It's natural to be conflict or risk-adverse, but disagreement isn't always a bad thing that needs to avoided. If anything, the more you know about a person's opinions/beliefs, the more that you know whether you should engage with them. You can use the disagreement as a point of discussion/education (if you want to expend the emotional labour).
At risk of sounding callous—and this is a strange example—if my comic included my personal core moral/ethical belief as an underlying theme (e.g., human rights for group XYZ are important) and my friend didn't believe in XYZ human rights, we would probably not be friends to begin with. There are also different degrees of disagreement, gravity, and impact—"I don't like dogs" vs. "I absolutely hate dogs and will destroy anyone that likes dogs". I could maybe tolerate disagreement in the former (a matter of taste), but not so much the latter (harmful). [Note: I love dogs.]
Of course there are situations where you can't cut off relationships so easily, but like others have said, you don't have to share your comic with them, especially if they're not the intended audience for your comic. It isn't your responsibility to "win other people over" at the expense of meeting your own vision/mission for your comic.
If your relationship with them is mutually loving/caring, they would likely extend the same care/kindness back to you (even in a situation where you may disagree). It's easy to fall into black/white thinking and fixate on the negative potential outcomes only. If you find yourself in this situation (we all do it), I'd encourage you to balance out your thinking!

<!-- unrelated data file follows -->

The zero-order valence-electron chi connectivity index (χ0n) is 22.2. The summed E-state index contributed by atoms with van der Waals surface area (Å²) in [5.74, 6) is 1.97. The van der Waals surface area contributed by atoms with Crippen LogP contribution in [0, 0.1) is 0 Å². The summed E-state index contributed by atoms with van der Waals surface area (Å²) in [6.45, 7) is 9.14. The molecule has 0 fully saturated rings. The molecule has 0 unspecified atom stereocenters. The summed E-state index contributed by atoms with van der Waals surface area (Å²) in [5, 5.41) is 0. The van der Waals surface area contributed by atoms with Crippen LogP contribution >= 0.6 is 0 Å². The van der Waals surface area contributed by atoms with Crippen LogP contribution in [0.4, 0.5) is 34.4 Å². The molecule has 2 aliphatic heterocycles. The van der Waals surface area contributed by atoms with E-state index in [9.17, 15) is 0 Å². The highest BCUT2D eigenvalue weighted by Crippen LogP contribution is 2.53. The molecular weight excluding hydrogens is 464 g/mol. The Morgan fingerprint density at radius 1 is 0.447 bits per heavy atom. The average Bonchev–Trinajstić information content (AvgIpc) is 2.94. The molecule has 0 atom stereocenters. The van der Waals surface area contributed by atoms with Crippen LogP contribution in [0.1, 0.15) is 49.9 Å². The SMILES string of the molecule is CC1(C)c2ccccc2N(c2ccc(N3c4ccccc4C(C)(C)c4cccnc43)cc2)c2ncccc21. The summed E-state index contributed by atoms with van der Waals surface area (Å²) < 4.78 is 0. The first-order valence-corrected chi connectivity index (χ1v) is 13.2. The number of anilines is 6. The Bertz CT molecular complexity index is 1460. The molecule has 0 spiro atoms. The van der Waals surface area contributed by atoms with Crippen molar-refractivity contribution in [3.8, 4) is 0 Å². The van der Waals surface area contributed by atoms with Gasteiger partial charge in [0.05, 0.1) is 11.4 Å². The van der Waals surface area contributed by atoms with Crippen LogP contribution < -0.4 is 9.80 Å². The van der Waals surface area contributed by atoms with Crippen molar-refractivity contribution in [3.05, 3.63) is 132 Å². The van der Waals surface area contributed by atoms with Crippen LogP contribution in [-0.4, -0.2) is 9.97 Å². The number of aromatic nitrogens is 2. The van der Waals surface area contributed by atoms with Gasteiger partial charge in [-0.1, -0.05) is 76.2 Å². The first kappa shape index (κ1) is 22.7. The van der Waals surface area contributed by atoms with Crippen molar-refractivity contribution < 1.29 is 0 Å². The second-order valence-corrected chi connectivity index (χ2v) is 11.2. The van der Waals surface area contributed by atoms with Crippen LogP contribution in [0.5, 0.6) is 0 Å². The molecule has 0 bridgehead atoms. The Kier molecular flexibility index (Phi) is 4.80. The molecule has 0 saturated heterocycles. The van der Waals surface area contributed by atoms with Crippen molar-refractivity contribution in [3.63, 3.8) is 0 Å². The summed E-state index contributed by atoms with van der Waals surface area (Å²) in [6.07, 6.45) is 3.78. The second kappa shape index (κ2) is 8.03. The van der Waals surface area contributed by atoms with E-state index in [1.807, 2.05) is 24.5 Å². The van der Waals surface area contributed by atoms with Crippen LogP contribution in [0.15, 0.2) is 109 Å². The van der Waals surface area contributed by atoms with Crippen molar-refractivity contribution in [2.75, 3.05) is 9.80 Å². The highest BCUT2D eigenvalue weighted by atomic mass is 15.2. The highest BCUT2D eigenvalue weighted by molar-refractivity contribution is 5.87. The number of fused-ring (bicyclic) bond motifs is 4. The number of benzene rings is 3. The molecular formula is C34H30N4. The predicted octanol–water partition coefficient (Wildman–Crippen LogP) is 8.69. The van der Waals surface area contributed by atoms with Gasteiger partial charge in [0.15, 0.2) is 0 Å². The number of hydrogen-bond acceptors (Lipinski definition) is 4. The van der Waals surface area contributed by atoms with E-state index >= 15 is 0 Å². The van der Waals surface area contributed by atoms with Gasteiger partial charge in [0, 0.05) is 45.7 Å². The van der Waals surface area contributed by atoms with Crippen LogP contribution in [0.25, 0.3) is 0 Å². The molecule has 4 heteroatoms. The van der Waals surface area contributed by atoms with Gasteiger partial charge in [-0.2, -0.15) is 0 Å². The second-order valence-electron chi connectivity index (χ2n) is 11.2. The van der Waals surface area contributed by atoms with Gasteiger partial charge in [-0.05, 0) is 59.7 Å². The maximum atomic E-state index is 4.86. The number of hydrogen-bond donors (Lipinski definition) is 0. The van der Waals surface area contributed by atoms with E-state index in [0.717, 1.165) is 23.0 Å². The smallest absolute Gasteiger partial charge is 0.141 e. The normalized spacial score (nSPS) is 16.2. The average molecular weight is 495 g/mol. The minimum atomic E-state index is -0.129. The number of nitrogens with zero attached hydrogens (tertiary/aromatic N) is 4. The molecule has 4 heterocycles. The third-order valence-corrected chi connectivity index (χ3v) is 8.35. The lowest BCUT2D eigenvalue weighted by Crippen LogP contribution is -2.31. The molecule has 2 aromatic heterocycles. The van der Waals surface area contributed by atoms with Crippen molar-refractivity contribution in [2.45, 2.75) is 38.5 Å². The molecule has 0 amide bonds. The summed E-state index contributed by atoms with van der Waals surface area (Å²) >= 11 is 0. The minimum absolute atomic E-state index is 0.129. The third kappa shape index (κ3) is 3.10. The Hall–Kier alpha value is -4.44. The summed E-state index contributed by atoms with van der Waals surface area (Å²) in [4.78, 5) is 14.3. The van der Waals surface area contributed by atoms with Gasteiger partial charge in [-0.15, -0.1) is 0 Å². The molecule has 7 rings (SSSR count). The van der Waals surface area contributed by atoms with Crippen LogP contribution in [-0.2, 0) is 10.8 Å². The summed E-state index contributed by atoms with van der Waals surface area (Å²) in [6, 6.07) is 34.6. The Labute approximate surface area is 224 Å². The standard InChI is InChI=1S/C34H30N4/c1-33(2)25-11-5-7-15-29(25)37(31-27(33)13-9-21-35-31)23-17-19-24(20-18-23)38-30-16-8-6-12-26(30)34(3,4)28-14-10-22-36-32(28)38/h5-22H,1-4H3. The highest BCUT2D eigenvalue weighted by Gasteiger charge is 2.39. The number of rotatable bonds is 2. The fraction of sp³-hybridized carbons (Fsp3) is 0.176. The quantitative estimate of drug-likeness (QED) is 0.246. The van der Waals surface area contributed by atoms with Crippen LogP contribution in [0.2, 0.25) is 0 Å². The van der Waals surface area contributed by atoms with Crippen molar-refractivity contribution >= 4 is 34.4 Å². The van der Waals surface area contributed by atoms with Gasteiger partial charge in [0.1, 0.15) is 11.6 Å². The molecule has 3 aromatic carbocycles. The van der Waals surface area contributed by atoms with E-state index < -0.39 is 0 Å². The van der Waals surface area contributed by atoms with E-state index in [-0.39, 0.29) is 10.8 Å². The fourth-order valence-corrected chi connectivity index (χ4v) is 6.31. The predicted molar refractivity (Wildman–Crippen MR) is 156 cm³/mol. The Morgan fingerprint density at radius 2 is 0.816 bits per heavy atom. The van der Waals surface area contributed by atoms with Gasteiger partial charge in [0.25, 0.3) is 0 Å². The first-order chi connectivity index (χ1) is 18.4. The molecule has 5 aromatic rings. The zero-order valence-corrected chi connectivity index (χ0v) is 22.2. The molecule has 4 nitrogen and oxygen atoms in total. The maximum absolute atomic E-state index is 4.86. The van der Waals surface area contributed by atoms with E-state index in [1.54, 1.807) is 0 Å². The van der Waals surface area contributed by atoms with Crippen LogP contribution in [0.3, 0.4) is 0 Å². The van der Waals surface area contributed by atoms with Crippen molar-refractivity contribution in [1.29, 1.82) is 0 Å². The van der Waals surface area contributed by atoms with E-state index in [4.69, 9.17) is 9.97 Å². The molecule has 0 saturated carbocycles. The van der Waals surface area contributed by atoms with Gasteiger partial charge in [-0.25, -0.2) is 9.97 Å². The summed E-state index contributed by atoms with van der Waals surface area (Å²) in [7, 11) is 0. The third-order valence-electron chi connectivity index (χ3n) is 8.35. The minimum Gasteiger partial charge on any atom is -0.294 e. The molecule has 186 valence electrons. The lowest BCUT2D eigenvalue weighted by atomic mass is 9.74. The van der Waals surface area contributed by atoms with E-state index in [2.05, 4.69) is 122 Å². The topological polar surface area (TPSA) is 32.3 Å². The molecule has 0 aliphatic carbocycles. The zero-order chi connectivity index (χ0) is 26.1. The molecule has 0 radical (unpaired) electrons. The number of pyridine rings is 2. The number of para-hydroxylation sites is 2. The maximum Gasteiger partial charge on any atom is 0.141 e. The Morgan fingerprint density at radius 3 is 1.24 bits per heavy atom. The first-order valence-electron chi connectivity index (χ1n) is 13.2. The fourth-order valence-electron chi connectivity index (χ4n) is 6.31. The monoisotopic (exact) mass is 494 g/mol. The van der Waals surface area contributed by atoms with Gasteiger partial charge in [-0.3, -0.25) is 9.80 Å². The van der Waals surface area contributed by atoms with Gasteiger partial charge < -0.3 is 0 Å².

None of my family reads my comics, but they conceptually know that I draw them from time to time. A lot of my friends know I draw comics and read them if they have time/are interested/etc., but I'd say that the majority of them don't keep up with me for my comics/craft, but rather for me as an individual (comic-making is a facet of my life, not an entirety).
My personal advice for making the comic (take it or leave it!):
Make it and put it out there. If you don't even start, you'll never actually find out if something offends anyone. If you continue to be worried about offending your loved ones, just don't show them your comic. Or only show them snippets that you feel are "safe", relative to your own boundaries and comfort level. Or give them the choice to explore on their own, and if they have any "disagreements", who knows if you'll ever hear about them anyway (maybe they'll keep their opinions private because they're also avoiding conflict). We've all read things that we disagree with, but it doesn't mean we're going to go out of our way to contact the author about it.
I also found this article about "content warnings" in media interesting/relevant to some of the discussion here
The idea of consent for media is an interesting one, since people can close the window at any time and stop engaging with the media if it's not their cup of tea.